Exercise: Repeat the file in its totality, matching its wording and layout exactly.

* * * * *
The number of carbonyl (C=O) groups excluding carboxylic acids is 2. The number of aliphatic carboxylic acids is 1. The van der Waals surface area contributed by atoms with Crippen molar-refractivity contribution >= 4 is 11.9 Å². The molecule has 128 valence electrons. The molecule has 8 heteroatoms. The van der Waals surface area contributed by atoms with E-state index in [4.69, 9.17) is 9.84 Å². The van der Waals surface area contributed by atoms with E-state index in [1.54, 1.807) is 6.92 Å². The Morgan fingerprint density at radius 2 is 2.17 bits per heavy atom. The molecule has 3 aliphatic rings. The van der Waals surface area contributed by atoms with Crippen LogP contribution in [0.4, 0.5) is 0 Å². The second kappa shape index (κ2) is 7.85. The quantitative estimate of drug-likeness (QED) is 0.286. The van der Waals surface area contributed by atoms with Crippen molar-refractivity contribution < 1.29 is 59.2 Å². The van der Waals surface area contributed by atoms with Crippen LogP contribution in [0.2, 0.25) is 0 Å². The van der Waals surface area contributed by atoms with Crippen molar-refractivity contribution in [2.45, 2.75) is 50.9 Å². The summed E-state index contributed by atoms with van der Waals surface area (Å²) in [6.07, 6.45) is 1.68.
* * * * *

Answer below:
The number of carbonyl (C=O) groups excluding carboxylic acids is 2. The number of aliphatic carboxylic acids is 1. The van der Waals surface area contributed by atoms with Crippen molar-refractivity contribution >= 4 is 11.9 Å². The molecule has 128 valence electrons. The molecule has 8 heteroatoms. The van der Waals surface area contributed by atoms with E-state index in [4.69, 9.17) is 9.84 Å². The van der Waals surface area contributed by atoms with E-state index in [1.54, 1.807) is 6.92 Å². The Morgan fingerprint density at radius 2 is 2.17 bits per heavy atom. The molecule has 3 aliphatic rings. The van der Waals surface area contributed by atoms with Crippen LogP contribution in [0.4, 0.5) is 0 Å². The second kappa shape index (κ2) is 7.85. The quantitative estimate of drug-likeness (QED) is 0.286. The van der Waals surface area contributed by atoms with Crippen molar-refractivity contribution < 1.29 is 59.2 Å². The van der Waals surface area contributed by atoms with Crippen LogP contribution in [0.2, 0.25) is 0 Å². The van der Waals surface area contributed by atoms with Crippen molar-refractivity contribution in [2.45, 2.75) is 50.9 Å². The summed E-state index contributed by atoms with van der Waals surface area (Å²) in [6.07, 6.45) is 1.68.